Maybe This Is the Article That Will Convince You Not to Cut Medicaid
My sister Maggie’s body attacks itself.
In 2010, she went to the eye doctor for difficulties she was having with her vision. She thought she needed a new glasses prescription. Instead, she was admitted to the emergency room because the ophthalmologist thought she was having a stroke or a brain tumor.
Many appointments and tests and anxious weeks later, she was diagnosed with multiple sclerosis (MS). MS is an autoimmune disease in which the body attacks the membrane around its own nerve fibers, causing scar tissue. A typical diagnosis requires two to three lesions on the brain; my sister’s brain had eleven. Because MS attacks the central nervous system, symptoms vary widely, ranging from fatigue and vision problems to seizures and paralysis. The worst part about MS is its unpredictability; one day my sister can seem healthy and the next day she can be overwhelmed with nerve pains, muscle spasms, and immobility.
At the time of her diagnosis, my sister was a 25-year-old stay-at-home mom to her 3-year-old daughter. Her husband’s insurance covered her then. But within a year of her diagnosis, they filed for divorce.
This is not uncommon for women diagnosed with serious illnesses. A 2009 study published in the journal Cancer found that a married woman diagnosed with a serious disease is seven times more likely to be divorced or separated than a man with a similar diagnosis. Among study participants, the divorce rate was 21 percent for seriously ill women and 3 percent for seriously ill men.
After my sister’s diagnosis, her husband withdrew from the family. He engaged in addictive and destructive behaviors. That left my sister in a position where her access to health care was tied to a marriage that was not good for her or her daughter.
The Affordable Care Act, a.k.a. Obamacare, made it possible for her to live as a single mom with a chronic illness.
It qualified her for Medicaid coverage in Montana. It ensured that she would not be discriminated against in the health care market because she had a pre-existing condition. And it let her choose which treatment plan would be right for her and her body.
For six years, she experimented with different medications, starting with the cheaper ones (which cost $1,000-$3,000 a month). Her symptoms did not improve: Sometimes she relapsed, sometimes she got sicker, and sometimes she had to take drugs to deal with symptoms caused by other drugs. Still, she felt it was worth it to try to slow the progression of the disease.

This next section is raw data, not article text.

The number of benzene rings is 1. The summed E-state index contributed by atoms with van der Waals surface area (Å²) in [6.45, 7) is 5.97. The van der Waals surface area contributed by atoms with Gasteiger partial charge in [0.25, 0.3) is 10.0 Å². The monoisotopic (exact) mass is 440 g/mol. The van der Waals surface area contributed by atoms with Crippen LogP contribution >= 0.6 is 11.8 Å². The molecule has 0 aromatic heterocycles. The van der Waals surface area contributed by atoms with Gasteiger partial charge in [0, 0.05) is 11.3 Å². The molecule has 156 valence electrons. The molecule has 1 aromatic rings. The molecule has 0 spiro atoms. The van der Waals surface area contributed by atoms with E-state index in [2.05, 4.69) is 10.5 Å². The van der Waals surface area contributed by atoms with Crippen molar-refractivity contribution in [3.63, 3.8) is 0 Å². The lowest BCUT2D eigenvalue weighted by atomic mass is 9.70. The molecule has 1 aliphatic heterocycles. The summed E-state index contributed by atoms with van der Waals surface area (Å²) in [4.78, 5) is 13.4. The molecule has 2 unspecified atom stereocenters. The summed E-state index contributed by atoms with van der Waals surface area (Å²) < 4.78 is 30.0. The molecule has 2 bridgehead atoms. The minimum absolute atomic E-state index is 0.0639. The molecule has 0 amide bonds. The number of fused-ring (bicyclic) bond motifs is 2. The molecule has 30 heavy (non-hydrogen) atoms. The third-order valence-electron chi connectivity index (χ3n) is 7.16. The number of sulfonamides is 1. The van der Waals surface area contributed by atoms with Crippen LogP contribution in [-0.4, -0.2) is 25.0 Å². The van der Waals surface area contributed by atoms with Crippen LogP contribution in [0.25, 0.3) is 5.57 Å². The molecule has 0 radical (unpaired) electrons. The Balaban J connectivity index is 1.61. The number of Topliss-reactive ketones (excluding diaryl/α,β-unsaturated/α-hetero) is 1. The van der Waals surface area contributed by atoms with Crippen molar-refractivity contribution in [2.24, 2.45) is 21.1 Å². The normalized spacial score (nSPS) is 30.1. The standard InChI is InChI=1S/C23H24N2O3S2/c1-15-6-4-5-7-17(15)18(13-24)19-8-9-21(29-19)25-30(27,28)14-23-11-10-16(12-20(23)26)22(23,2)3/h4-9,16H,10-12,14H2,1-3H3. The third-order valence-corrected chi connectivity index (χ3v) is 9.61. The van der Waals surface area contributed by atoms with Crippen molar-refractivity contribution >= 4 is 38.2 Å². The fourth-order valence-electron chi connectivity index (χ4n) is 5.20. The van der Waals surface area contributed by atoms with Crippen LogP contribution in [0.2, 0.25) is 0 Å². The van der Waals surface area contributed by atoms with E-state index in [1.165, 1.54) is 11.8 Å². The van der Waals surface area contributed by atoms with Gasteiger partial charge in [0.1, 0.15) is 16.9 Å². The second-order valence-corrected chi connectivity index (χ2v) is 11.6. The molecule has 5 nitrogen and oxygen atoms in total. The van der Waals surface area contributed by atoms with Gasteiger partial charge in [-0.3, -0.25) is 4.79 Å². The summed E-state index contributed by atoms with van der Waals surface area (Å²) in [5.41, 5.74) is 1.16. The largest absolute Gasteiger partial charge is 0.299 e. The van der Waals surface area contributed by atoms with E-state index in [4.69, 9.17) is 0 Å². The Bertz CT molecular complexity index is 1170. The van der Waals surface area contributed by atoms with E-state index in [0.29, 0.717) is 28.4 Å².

It would cost her $65,000 a year without insurance.Last year, she found a treatment that works: It’s called Rituxan and it would cost her $65,000 a year without insurance. It’s part of a chemotherapy treatment she does every few months. It leaves her feeling sick and unable to work for a few days, but it works.
Last spring, Maggie graduated from Montana State with a degree in social work. She recently got a part-time job at an assisted living facility, which is funded in part by Medicaid.
It’s a good fit for her, because full-time work would be incredibly difficult with both her MS and her current treatment plan. It’s also a good fit for her because Maggie is one of the most caring people I know. She works with some of the most marginalized people in our society—elderly individuals, people with mental illness, those with severe disabilities—all unable to work or care for themselves.
The Congressional Republican health care plan could change all of that.
Under their plan, my sister could lose Medicaid because her part-time, low-wage income would disqualify her.
Under their plan, my sister could lose coverage for Rituxan, the only treatment that has worked for her so far.
Under their plan, my sister’s pre-existing condition could be used as justification to raise costs on her medical insurance.
Under their plan, my sister’s mobility and opportunity would be more limited by her economic insecurity than they are by her MS.
This is what it means to be uninsured. It means you cannot live safely and comfortably in your own body.
It is excruciating to have to determine the trade-offs your family can make to maintain your sister’s health care. It is even worse to make those choices, knowing they would become worse under all the new iterations of the conservatives’ health care plan. But the true hell is having to have to do it all in public: To have to write articles like this with personal testimonies, create heartbreaking GoFundMe campaigns, share that video of Jimmy Kimmel talking about his baby with tears in his eyes, in the hopes that they go viral. Maybe, if one of them is sympathetic enough, someone will look my sister in the eyes and decide her pain, and her life, should be taken seriously.
At the very least, today, I will be calling undecided senators in Congress so that they can understand the impact of their vote. But let it be known that it’s only one among hundreds of efforts my family, like so many others, undertake to get access to health care for the people we love.